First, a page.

* NAMA may return profit to the state - government report
* Minister says accelerated target strikes right balance
* NAMA tasked with developing "Canary Wharf of Dublin" (Adds details, quotes)
DUBLIN, July 16 (Reuters) - Ireland said on Wednesday its state-run "bad bank" would repay at least 80 percent of its senior debt two years earlier than forecast in 2016 and unveiled plans for a new business district to rival London's Canary Wharf.
Seen as a major liability for Dublin's finances until recently, the National Asset Management Agency (NAMA) has been taking advantage of a surge in demand for Irish real estate and expects to pay back half its 30 billion euros ($40.5 billion) of senior debt by the end of the year.
The government said last week it would support an accelerated disposal strategy that would see NAMA, one of the world's largest property groups, offload at least 80 percent of its assets by the end of 2016.
"The advice of some investors was to dispose of all of NAMA's assets in one great big sale and there's an appetite in the market for that now," Finance Minister Michael Noonan told a news conference after publishing a review of NAMA's progress.
"The new redemption target strikes the right balance between reducing debt and maximising the return to the taxpayer."
Established in 2009, NAMA paid 32 billion euros ($43 billion) to purge Irish banks of 74 billion euros of risky loans after a property crash left them near collapse and pushed the country into a three-year EU/IMF bailout that ended last year. Spain created a similar body to clean up its financial sector.
A resurgence of investor confidence paved the way for Ireland to gradually return to bond markets since 2012 and NAMA has also taken advantage of what its chairman has called a "remarkable turnaround" in sentiment. It had its busiest quarter for sales in the three months to end-June.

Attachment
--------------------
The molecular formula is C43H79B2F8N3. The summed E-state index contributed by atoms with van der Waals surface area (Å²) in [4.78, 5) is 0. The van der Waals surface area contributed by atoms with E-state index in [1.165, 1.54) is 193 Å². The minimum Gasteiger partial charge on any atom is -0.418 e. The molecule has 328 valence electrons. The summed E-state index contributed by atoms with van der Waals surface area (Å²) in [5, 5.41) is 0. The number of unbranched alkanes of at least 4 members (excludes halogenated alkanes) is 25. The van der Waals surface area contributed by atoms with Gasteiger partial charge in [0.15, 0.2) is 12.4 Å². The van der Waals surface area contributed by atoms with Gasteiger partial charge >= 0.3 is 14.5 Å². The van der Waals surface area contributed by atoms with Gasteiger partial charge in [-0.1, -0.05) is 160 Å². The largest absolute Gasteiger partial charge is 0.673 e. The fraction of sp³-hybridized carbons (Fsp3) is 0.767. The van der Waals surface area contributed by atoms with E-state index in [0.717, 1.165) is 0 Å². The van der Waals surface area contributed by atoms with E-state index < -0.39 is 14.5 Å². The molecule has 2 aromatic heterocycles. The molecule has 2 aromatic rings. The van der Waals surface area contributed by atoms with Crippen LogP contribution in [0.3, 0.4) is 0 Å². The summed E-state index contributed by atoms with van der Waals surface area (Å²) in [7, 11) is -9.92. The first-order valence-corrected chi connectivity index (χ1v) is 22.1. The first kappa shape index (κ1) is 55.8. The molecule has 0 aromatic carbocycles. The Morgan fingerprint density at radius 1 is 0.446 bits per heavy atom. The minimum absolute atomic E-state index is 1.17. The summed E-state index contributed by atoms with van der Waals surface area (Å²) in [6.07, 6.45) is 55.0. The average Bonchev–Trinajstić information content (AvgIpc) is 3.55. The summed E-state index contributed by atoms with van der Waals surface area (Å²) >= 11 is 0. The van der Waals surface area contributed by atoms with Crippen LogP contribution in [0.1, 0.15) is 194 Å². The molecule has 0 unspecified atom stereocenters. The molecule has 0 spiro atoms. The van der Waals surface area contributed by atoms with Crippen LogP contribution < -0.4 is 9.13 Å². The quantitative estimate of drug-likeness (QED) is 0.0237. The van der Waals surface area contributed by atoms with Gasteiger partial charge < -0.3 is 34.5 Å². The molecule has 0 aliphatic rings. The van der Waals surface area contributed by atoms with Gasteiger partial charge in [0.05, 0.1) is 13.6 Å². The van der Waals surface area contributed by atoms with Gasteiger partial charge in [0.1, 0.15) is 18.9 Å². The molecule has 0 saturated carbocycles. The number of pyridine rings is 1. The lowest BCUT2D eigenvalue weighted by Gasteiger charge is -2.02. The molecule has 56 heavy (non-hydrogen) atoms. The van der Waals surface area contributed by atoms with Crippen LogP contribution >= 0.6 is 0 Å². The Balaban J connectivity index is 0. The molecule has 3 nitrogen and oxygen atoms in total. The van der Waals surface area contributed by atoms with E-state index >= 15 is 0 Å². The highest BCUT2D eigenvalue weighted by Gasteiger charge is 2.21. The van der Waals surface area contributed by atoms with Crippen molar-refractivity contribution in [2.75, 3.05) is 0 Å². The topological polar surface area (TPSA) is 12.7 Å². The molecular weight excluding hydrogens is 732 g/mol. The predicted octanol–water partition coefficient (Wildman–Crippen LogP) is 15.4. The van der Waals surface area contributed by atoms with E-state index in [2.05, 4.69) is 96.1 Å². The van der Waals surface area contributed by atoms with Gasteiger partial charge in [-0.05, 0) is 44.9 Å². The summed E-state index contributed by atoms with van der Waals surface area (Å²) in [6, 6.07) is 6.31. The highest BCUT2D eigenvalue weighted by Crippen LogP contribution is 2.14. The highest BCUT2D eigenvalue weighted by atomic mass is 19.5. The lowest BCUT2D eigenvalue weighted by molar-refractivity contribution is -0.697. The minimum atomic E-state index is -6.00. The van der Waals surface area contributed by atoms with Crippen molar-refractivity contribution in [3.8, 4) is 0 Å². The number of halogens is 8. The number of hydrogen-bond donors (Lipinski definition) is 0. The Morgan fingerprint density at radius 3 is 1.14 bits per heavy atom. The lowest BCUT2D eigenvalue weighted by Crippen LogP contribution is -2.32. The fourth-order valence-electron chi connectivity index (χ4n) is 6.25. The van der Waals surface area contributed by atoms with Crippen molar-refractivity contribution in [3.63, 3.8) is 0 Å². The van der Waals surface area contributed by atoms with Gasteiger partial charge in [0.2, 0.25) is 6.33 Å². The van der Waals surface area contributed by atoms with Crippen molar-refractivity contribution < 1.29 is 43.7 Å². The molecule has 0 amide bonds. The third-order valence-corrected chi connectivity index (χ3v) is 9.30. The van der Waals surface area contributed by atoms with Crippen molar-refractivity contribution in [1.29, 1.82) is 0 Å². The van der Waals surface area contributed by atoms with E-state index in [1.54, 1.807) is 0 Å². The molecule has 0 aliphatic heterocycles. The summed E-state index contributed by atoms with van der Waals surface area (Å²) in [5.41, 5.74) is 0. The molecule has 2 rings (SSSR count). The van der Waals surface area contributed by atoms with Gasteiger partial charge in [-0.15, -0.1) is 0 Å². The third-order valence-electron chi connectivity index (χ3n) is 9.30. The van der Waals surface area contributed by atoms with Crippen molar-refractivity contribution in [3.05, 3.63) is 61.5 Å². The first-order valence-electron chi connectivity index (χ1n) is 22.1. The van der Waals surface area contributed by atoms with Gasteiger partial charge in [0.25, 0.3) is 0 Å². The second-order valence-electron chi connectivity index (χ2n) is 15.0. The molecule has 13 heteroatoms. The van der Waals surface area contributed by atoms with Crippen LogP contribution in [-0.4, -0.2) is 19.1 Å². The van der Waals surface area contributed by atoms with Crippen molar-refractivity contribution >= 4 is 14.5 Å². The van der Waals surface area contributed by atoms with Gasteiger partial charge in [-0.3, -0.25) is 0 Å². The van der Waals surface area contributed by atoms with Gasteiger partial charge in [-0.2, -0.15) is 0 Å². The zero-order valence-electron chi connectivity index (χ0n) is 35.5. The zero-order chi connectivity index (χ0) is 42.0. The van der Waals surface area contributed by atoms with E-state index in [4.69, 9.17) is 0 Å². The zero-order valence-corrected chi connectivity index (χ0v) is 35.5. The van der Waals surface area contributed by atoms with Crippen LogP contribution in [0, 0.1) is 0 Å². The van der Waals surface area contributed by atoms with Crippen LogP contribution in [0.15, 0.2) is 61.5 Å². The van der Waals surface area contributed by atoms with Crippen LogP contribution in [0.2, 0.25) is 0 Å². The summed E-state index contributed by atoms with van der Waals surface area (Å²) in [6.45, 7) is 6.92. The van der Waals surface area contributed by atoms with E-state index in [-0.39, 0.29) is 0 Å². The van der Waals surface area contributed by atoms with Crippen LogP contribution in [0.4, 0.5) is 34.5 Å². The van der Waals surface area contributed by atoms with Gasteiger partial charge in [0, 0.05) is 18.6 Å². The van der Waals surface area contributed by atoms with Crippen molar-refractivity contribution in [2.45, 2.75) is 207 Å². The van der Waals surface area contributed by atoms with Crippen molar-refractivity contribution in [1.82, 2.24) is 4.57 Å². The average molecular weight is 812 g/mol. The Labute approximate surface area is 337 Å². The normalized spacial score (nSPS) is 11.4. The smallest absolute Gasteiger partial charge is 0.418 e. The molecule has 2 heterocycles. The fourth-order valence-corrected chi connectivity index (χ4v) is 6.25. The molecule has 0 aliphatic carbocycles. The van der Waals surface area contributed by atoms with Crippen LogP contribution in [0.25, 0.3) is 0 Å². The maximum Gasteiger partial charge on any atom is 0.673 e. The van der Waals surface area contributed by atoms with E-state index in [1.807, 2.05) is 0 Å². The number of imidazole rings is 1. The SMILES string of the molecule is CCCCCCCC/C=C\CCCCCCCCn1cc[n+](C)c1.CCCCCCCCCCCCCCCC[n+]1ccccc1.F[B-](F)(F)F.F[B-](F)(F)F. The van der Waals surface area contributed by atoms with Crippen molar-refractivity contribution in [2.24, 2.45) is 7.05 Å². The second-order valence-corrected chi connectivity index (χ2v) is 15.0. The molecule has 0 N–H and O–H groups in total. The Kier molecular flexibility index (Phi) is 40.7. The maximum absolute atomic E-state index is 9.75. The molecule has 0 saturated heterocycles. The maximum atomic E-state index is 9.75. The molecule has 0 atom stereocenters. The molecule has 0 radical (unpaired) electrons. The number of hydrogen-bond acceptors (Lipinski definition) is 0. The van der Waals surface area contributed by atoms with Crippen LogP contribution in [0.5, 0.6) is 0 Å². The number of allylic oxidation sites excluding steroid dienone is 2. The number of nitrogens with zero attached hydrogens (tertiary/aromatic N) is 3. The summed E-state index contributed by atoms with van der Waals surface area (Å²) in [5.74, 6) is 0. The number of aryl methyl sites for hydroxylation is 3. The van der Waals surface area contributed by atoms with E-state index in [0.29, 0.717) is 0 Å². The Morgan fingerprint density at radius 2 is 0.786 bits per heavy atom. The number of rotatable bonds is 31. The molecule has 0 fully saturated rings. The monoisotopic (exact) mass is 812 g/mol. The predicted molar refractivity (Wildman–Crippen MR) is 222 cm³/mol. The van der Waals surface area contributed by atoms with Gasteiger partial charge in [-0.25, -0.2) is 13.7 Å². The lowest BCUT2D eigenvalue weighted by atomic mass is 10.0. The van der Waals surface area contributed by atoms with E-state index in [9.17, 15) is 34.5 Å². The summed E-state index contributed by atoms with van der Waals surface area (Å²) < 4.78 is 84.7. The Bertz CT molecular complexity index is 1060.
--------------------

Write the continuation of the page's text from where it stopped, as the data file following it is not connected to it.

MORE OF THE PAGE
The "bad bank" has completed asset sales of 16 billion euros so far, focusing initially on its portfolio of properties in Britain. It generated over 5 billion euros from sales in Ireland this year compared to 3.7 billion euros for the whole of 2013.
"DUBLIN'S CANARY WHARF"
Noonan said he had considered bringing forward NAMA's wind-down date to 2018 from 2020 but opted to allow the agency to ease the burden on a slowly recovering construction sector.
NAMA has said it could deliver half of Dublin's housing demand over the next five years to ease concerns over a lack of supply and it fleshed out plans on Wednesday for an ambitious development project on the city's docklands.
At twice the size of the existing Irish Financial Services Centre (IFSC), the adjacent venue for international finance, the two sites combined would equate to 40 percent of the commercial floor space of London's 97-acre Canary Wharf business district.
The investment agency, which has brought big foreign employers like Google, Facebook and IBM to the country, has warned that Dublin badly needs more top-end office space.
Noonan said the docklands space had the potential to add the equivalent of 15 percent of the city's office stock, greater than the 6 percent Canary Wharf represents in London.
"I think it has the potential to be the Canary Wharf of Dublin," Noonan said. "The objective would be to ensure that on that piece, which I believe is extremely valuable, that taxpayers would get a very big payback."
The government review said it was reasonable to expect that NAMA would be in a position to repay its senior and subordinated debt and may also return a profit to the state, an outcome NAMA chairman Frank Daly said he believed would be delivered.
However the review cautioned the targets may not be met if the property market does not perform as NAMA expects.
The commitment to repay the bulk of debt ahead of schedule was also good news for the country's banks and will enhance the potential value of state-owned Allied Irish Banks when the government looks to cut its 99 percent, Noonan said.
Ireland's banks hold the debt supporting NAMA on their balance sheets, a particular drag for Allied Irish which held 15.6 billion euros of the low-yielding bonds at end-2013.
(Reporting by Padraic Halpin; Editing by Janet Lawrence)